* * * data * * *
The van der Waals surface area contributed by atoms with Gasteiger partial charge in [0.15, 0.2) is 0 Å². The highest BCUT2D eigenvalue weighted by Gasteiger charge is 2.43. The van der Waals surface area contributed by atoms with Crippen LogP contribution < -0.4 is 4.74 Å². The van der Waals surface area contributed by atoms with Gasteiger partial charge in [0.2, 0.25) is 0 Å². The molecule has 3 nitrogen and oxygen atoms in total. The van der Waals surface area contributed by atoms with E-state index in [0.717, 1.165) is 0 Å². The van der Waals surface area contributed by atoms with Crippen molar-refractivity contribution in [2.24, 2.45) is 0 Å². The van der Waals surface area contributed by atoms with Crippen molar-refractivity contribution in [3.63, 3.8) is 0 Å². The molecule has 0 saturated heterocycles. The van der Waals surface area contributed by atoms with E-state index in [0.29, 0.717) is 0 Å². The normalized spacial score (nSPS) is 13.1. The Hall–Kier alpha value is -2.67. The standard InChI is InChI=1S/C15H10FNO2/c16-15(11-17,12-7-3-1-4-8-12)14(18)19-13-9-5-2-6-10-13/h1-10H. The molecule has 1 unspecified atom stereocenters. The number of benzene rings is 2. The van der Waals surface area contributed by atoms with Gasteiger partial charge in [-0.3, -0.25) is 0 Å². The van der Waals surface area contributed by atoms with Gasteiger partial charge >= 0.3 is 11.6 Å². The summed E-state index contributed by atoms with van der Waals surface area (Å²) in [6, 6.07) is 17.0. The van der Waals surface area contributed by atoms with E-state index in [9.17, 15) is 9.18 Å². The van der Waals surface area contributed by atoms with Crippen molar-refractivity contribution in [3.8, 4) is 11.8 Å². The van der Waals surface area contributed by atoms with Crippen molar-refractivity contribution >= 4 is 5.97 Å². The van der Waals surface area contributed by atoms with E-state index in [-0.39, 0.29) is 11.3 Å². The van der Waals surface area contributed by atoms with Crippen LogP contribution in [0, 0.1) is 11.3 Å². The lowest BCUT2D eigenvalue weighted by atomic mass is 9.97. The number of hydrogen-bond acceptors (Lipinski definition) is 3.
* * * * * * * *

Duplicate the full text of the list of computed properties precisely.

The van der Waals surface area contributed by atoms with Gasteiger partial charge in [0.15, 0.2) is 0 Å². The highest BCUT2D eigenvalue weighted by Gasteiger charge is 2.43. The van der Waals surface area contributed by atoms with Crippen LogP contribution < -0.4 is 4.74 Å². The van der Waals surface area contributed by atoms with Gasteiger partial charge in [0.2, 0.25) is 0 Å². The molecule has 3 nitrogen and oxygen atoms in total. The van der Waals surface area contributed by atoms with E-state index in [0.717, 1.165) is 0 Å². The van der Waals surface area contributed by atoms with Crippen molar-refractivity contribution in [2.24, 2.45) is 0 Å². The van der Waals surface area contributed by atoms with Crippen molar-refractivity contribution in [3.63, 3.8) is 0 Å². The molecule has 0 saturated heterocycles. The van der Waals surface area contributed by atoms with E-state index in [0.29, 0.717) is 0 Å². The normalized spacial score (nSPS) is 13.1. The Hall–Kier alpha value is -2.67. The standard InChI is InChI=1S/C15H10FNO2/c16-15(11-17,12-7-3-1-4-8-12)14(18)19-13-9-5-2-6-10-13/h1-10H. The molecule has 1 unspecified atom stereocenters. The number of benzene rings is 2. The van der Waals surface area contributed by atoms with Gasteiger partial charge in [-0.3, -0.25) is 0 Å². The van der Waals surface area contributed by atoms with Gasteiger partial charge >= 0.3 is 11.6 Å². The summed E-state index contributed by atoms with van der Waals surface area (Å²) in [6, 6.07) is 17.0. The van der Waals surface area contributed by atoms with E-state index in [9.17, 15) is 9.18 Å². The van der Waals surface area contributed by atoms with Crippen molar-refractivity contribution in [3.8, 4) is 11.8 Å². The van der Waals surface area contributed by atoms with Crippen molar-refractivity contribution >= 4 is 5.97 Å². The van der Waals surface area contributed by atoms with E-state index in [-0.39, 0.29) is 11.3 Å². The van der Waals surface area contributed by atoms with Crippen LogP contribution in [0, 0.1) is 11.3 Å². The lowest BCUT2D eigenvalue weighted by atomic mass is 9.97. The number of hydrogen-bond acceptors (Lipinski definition) is 3.